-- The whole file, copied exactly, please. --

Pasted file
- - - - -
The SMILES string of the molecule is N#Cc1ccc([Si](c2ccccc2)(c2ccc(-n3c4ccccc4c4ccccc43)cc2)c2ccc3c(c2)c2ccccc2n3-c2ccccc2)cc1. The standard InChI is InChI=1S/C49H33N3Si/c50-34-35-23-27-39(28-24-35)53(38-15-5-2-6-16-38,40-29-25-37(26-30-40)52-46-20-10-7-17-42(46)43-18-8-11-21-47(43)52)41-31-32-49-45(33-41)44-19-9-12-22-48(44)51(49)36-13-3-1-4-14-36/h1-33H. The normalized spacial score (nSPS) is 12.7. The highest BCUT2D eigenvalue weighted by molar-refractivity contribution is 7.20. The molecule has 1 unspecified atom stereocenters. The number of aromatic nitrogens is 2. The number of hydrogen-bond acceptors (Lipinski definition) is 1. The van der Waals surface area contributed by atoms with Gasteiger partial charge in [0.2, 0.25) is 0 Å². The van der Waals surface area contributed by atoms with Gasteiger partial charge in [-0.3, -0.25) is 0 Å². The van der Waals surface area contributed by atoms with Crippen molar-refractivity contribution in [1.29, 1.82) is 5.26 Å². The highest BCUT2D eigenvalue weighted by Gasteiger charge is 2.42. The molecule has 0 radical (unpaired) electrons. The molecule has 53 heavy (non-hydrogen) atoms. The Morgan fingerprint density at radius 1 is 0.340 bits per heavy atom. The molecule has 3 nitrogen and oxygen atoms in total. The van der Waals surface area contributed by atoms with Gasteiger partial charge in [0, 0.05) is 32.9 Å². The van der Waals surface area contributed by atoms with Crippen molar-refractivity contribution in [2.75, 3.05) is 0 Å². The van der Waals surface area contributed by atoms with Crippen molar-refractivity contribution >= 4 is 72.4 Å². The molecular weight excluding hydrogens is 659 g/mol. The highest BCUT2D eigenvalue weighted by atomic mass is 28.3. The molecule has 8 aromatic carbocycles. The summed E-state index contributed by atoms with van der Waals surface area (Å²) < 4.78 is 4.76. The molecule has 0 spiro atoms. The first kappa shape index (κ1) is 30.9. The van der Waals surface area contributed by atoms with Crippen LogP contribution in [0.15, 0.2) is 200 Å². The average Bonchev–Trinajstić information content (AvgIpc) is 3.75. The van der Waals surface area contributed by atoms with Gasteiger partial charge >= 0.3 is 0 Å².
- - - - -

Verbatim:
The SMILES string of the molecule is N#Cc1ccc([Si](c2ccccc2)(c2ccc(-n3c4ccccc4c4ccccc43)cc2)c2ccc3c(c2)c2ccccc2n3-c2ccccc2)cc1. The standard InChI is InChI=1S/C49H33N3Si/c50-34-35-23-27-39(28-24-35)53(38-15-5-2-6-16-38,40-29-25-37(26-30-40)52-46-20-10-7-17-42(46)43-18-8-11-21-47(43)52)41-31-32-49-45(33-41)44-19-9-12-22-48(44)51(49)36-13-3-1-4-14-36/h1-33H. The normalized spacial score (nSPS) is 12.7. The highest BCUT2D eigenvalue weighted by molar-refractivity contribution is 7.20. The molecule has 1 unspecified atom stereocenters. The number of aromatic nitrogens is 2. The number of hydrogen-bond acceptors (Lipinski definition) is 1. The van der Waals surface area contributed by atoms with Gasteiger partial charge in [0.2, 0.25) is 0 Å². The van der Waals surface area contributed by atoms with Gasteiger partial charge in [-0.3, -0.25) is 0 Å². The van der Waals surface area contributed by atoms with Crippen molar-refractivity contribution in [1.29, 1.82) is 5.26 Å². The highest BCUT2D eigenvalue weighted by Gasteiger charge is 2.42. The molecule has 0 radical (unpaired) electrons. The molecule has 53 heavy (non-hydrogen) atoms. The Morgan fingerprint density at radius 1 is 0.340 bits per heavy atom. The molecule has 3 nitrogen and oxygen atoms in total. The van der Waals surface area contributed by atoms with Gasteiger partial charge in [0, 0.05) is 32.9 Å². The van der Waals surface area contributed by atoms with Crippen molar-refractivity contribution in [2.75, 3.05) is 0 Å². The van der Waals surface area contributed by atoms with Crippen molar-refractivity contribution >= 4 is 72.4 Å². The molecular weight excluding hydrogens is 659 g/mol. The highest BCUT2D eigenvalue weighted by atomic mass is 28.3. The molecule has 8 aromatic carbocycles. The summed E-state index contributed by atoms with van der Waals surface area (Å²) < 4.78 is 4.76. The molecule has 0 spiro atoms. The first kappa shape index (κ1) is 30.9. The van der Waals surface area contributed by atoms with Crippen LogP contribution in [0.15, 0.2) is 200 Å². The average Bonchev–Trinajstić information content (AvgIpc) is 3.75. The van der Waals surface area contributed by atoms with Gasteiger partial charge >= 0.3 is 0 Å².